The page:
An internationally known activist-educator will be among the speakers at a forum on human trafficking this month in Auburn.
Theresa Flores will share her personal story of sexual trafficking, slavery and survival at “Not Here: A Call to Action Against Human Trafficking,” a two-day conference scheduled for October 25 and 26 and sponsored in part by the Auburn Police Department.
When she was just 15 and a newly arrived resident of an upper-middle class suburb of Detroit, Theresa Flores was drugged, raped and tortured for two long years. While living at home and attending school during the day with her abusers, she was kept in bondage and called into ‘service’ late at night while her unknowing family slept. Involuntarily involved in a large criminal ring, Flores endured physical and psychological abuse; at one point she was literally “sold to the highest bidder.”
Now a social worker and international activist, Flores has appeared as a guest on The Today Show and MSNBC and appears in the Discovery Channel series “Kidnap and Rescue.” She was also featured in a two-hour special about sex trafficking on America’s Most Wanted.
In addition to Flores and her story of survival, day one of the conference will feature addresses by U.S. Attorney of Maine Thomas Delahanty, Maine Attorney General William Schneider, and U.S. Marshal Noel March, as well as keynote presentations by four other speakers: Ken Morris of the Frederick Douglass Family Foundation, who will provide a historical perspective on slavery; author and historian Ron Soodalter, who will speak on the topic of slavery today; Anita Kanaiya of Oasis India, who will speak about international efforts to rescue and empower trafficking victims; and Arwyn Jackson of Amirah Boston, who will address survivor sheltering and social change.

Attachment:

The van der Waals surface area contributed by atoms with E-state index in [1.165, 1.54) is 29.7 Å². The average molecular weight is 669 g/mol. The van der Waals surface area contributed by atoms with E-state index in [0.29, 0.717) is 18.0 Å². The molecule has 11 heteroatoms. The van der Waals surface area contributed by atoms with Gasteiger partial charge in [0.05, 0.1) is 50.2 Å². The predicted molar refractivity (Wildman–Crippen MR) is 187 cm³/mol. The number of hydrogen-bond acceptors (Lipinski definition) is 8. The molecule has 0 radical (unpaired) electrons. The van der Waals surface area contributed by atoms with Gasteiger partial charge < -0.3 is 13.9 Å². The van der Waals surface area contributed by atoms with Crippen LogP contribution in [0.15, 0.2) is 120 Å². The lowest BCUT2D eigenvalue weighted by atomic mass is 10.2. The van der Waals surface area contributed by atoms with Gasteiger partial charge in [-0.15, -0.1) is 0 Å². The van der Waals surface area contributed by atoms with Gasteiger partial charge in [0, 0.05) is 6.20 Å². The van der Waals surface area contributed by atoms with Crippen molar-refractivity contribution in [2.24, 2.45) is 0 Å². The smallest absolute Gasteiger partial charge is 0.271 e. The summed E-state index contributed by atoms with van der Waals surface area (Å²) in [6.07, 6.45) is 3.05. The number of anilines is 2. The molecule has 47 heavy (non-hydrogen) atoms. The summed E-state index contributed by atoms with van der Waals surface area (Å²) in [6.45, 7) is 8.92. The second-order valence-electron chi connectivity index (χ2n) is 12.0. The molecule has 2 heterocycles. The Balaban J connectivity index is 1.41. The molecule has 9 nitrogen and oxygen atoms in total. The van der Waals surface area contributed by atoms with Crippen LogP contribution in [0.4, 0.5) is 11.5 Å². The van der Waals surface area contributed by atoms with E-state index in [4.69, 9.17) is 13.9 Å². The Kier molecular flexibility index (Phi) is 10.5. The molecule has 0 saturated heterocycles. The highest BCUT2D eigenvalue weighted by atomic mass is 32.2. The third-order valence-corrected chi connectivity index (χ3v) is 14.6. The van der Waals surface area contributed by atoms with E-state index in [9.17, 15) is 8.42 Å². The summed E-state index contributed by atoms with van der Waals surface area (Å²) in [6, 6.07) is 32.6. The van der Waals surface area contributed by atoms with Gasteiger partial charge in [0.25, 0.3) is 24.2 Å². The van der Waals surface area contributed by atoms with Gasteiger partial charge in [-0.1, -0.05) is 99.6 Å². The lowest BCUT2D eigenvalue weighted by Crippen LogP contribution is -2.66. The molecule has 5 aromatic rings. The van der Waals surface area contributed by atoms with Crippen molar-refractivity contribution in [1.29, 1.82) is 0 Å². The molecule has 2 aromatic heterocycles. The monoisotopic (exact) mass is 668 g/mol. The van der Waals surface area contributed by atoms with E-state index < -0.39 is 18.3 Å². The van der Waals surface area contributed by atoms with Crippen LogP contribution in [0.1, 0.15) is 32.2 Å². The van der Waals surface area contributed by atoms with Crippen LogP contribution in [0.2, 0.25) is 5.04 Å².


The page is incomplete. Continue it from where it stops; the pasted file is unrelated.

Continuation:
Day two will offer a more traditional conference format, with participants spending time with presenters in smaller groups and breakout sessions. Day two presenters will include Theresa Flores, Anita Kanaiya, Ron Soodalter, representatives from the Northeastern University Institute on Race and Justice, Joseph Rampolla of the Park Ridge New Jersey Police Department; and photographer, scholar and abolitionist Benjamin Corey.
Additionally, the conference will offer a “specialty track” for law enforcement staff that will feature a half-day forensic interviewer training session on day two. This training will be provided by Homeland Security/Immigration and Customs Enforcement. Space is limited; those wishing to participate must notify conference planners.
Day one of the conference will take place at East Auburn Baptist Church, while day two will take place at Central Maine Community College in Auburn. A fee will be charged. Lunch and conference materials will be provided. For more information or to register, see www.not-here.me or call the Auburn Police Department at 333-6650.
“Not Here” is an effort to mobilize community action against the injustice and oppression of human trafficking – the fastest growing crime in the world. The conference is presented by the Auburn Police Department, the Foundation for Hope and Grace, the U.S. Attorney of Maine, Central Maine Medical Center, Central Maine Community College, St. Mary’s Regional Medical Center, East Auburn Baptist Church, and the “Not Here” Justice in Action Network.